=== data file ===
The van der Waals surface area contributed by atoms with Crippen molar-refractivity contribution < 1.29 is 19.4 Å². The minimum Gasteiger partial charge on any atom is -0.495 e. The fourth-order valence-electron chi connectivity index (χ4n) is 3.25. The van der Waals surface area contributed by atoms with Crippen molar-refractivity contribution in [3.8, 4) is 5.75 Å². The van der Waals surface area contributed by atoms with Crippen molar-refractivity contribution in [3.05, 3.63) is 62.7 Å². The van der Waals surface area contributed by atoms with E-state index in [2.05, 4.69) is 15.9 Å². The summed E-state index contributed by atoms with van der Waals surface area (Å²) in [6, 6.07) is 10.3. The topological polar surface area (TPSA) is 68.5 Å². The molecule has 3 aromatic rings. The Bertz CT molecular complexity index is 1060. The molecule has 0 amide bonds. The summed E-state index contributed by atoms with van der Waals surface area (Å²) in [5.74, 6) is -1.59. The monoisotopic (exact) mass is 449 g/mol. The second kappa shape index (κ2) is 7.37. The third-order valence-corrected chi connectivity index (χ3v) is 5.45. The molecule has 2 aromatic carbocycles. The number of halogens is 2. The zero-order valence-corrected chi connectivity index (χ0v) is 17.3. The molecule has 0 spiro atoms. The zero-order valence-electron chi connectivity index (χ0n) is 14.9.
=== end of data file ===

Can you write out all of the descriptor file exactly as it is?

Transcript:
The van der Waals surface area contributed by atoms with Crippen molar-refractivity contribution < 1.29 is 19.4 Å². The minimum Gasteiger partial charge on any atom is -0.495 e. The fourth-order valence-electron chi connectivity index (χ4n) is 3.25. The van der Waals surface area contributed by atoms with Crippen molar-refractivity contribution in [3.8, 4) is 5.75 Å². The van der Waals surface area contributed by atoms with Crippen molar-refractivity contribution in [3.05, 3.63) is 62.7 Å². The van der Waals surface area contributed by atoms with E-state index in [2.05, 4.69) is 15.9 Å². The summed E-state index contributed by atoms with van der Waals surface area (Å²) in [6, 6.07) is 10.3. The topological polar surface area (TPSA) is 68.5 Å². The molecule has 3 aromatic rings. The Bertz CT molecular complexity index is 1060. The molecule has 0 amide bonds. The summed E-state index contributed by atoms with van der Waals surface area (Å²) in [5.74, 6) is -1.59. The monoisotopic (exact) mass is 449 g/mol. The second kappa shape index (κ2) is 7.37. The third-order valence-corrected chi connectivity index (χ3v) is 5.45. The molecule has 2 aromatic carbocycles. The number of halogens is 2. The zero-order valence-corrected chi connectivity index (χ0v) is 17.3. The molecule has 0 spiro atoms. The zero-order valence-electron chi connectivity index (χ0n) is 14.9.